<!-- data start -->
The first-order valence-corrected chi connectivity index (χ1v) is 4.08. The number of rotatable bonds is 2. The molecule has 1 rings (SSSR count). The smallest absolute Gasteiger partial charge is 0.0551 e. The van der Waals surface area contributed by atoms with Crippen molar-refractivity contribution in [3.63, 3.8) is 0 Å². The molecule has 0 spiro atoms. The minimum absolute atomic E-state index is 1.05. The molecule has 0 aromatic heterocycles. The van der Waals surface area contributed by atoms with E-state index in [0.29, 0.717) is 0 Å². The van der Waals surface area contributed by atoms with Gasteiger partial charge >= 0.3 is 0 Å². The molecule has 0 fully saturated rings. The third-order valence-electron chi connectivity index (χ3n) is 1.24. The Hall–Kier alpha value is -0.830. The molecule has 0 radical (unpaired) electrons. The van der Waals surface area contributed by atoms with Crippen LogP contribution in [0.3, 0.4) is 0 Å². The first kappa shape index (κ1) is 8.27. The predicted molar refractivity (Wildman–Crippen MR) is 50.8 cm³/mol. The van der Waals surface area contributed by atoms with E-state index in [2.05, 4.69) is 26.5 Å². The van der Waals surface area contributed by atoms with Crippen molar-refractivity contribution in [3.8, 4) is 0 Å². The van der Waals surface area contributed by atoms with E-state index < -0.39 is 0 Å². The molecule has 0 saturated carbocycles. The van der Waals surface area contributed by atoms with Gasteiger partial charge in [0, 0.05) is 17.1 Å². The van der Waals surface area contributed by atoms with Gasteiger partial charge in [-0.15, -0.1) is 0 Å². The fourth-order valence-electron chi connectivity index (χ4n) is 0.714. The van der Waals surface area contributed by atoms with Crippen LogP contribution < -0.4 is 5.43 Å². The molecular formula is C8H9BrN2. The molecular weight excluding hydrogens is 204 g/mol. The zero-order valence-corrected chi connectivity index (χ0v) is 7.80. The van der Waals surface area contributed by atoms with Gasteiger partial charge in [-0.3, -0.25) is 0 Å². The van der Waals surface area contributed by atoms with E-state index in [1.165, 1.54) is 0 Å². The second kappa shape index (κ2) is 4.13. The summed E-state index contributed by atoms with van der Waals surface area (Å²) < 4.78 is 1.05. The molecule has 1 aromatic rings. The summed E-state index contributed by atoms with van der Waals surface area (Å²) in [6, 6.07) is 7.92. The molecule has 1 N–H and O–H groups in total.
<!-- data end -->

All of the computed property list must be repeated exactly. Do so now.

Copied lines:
The first-order valence-corrected chi connectivity index (χ1v) is 4.08. The number of rotatable bonds is 2. The molecule has 1 rings (SSSR count). The smallest absolute Gasteiger partial charge is 0.0551 e. The van der Waals surface area contributed by atoms with Crippen molar-refractivity contribution in [3.63, 3.8) is 0 Å². The molecule has 0 spiro atoms. The minimum absolute atomic E-state index is 1.05. The molecule has 0 aromatic heterocycles. The van der Waals surface area contributed by atoms with E-state index in [0.29, 0.717) is 0 Å². The van der Waals surface area contributed by atoms with Gasteiger partial charge >= 0.3 is 0 Å². The molecule has 0 fully saturated rings. The third-order valence-electron chi connectivity index (χ3n) is 1.24. The Hall–Kier alpha value is -0.830. The molecule has 0 radical (unpaired) electrons. The van der Waals surface area contributed by atoms with Crippen LogP contribution in [0.3, 0.4) is 0 Å². The first kappa shape index (κ1) is 8.27. The predicted molar refractivity (Wildman–Crippen MR) is 50.8 cm³/mol. The van der Waals surface area contributed by atoms with E-state index in [2.05, 4.69) is 26.5 Å². The van der Waals surface area contributed by atoms with Crippen molar-refractivity contribution in [3.8, 4) is 0 Å². The van der Waals surface area contributed by atoms with E-state index < -0.39 is 0 Å². The molecule has 0 saturated carbocycles. The van der Waals surface area contributed by atoms with Gasteiger partial charge in [0, 0.05) is 17.1 Å². The van der Waals surface area contributed by atoms with Gasteiger partial charge in [-0.15, -0.1) is 0 Å². The fourth-order valence-electron chi connectivity index (χ4n) is 0.714. The van der Waals surface area contributed by atoms with Crippen LogP contribution < -0.4 is 5.43 Å². The molecular formula is C8H9BrN2. The molecular weight excluding hydrogens is 204 g/mol. The zero-order valence-corrected chi connectivity index (χ0v) is 7.80. The van der Waals surface area contributed by atoms with Gasteiger partial charge in [-0.3, -0.25) is 0 Å². The van der Waals surface area contributed by atoms with E-state index in [1.165, 1.54) is 0 Å². The second kappa shape index (κ2) is 4.13. The summed E-state index contributed by atoms with van der Waals surface area (Å²) < 4.78 is 1.05. The molecule has 1 aromatic rings. The summed E-state index contributed by atoms with van der Waals surface area (Å²) in [6, 6.07) is 7.92. The molecule has 1 N–H and O–H groups in total.